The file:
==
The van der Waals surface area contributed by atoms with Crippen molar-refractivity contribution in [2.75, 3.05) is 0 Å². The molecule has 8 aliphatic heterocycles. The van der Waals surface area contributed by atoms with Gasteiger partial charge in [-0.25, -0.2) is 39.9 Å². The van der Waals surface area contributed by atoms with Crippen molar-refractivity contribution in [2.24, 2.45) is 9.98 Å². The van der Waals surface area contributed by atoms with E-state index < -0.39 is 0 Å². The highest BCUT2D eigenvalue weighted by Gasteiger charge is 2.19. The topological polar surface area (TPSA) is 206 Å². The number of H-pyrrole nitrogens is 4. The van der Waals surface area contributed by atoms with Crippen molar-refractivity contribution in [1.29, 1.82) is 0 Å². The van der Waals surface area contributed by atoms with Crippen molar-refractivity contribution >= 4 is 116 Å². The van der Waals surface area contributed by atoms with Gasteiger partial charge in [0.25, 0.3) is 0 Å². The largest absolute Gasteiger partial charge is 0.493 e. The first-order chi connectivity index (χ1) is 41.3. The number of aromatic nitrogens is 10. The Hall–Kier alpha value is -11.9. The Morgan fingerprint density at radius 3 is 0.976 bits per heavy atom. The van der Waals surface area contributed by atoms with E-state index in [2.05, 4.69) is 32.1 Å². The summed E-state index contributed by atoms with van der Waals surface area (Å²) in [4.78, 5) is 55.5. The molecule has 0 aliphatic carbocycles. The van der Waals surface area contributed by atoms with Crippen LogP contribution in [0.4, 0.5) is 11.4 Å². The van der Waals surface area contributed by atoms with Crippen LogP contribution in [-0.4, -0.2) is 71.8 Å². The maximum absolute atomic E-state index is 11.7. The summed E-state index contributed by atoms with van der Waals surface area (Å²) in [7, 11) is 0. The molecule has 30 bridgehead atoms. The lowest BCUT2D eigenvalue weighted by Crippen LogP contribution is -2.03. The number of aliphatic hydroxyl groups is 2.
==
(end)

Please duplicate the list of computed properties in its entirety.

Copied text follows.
The van der Waals surface area contributed by atoms with Crippen molar-refractivity contribution in [2.75, 3.05) is 0 Å². The molecule has 8 aliphatic heterocycles. The van der Waals surface area contributed by atoms with Gasteiger partial charge in [-0.25, -0.2) is 39.9 Å². The van der Waals surface area contributed by atoms with Crippen molar-refractivity contribution in [2.24, 2.45) is 9.98 Å². The van der Waals surface area contributed by atoms with E-state index < -0.39 is 0 Å². The highest BCUT2D eigenvalue weighted by Gasteiger charge is 2.19. The topological polar surface area (TPSA) is 206 Å². The number of H-pyrrole nitrogens is 4. The van der Waals surface area contributed by atoms with Crippen molar-refractivity contribution in [1.29, 1.82) is 0 Å². The van der Waals surface area contributed by atoms with Crippen molar-refractivity contribution >= 4 is 116 Å². The van der Waals surface area contributed by atoms with Gasteiger partial charge in [0.25, 0.3) is 0 Å². The largest absolute Gasteiger partial charge is 0.493 e. The first-order chi connectivity index (χ1) is 41.3. The number of aromatic nitrogens is 10. The Hall–Kier alpha value is -11.9. The Morgan fingerprint density at radius 3 is 0.976 bits per heavy atom. The van der Waals surface area contributed by atoms with E-state index in [2.05, 4.69) is 32.1 Å². The summed E-state index contributed by atoms with van der Waals surface area (Å²) in [4.78, 5) is 55.5. The molecule has 0 aliphatic carbocycles. The van der Waals surface area contributed by atoms with Crippen LogP contribution in [0.4, 0.5) is 11.4 Å². The van der Waals surface area contributed by atoms with Crippen LogP contribution in [-0.4, -0.2) is 71.8 Å². The maximum absolute atomic E-state index is 11.7. The summed E-state index contributed by atoms with van der Waals surface area (Å²) in [7, 11) is 0. The molecule has 30 bridgehead atoms. The lowest BCUT2D eigenvalue weighted by Crippen LogP contribution is -2.03. The number of aliphatic hydroxyl groups is 2.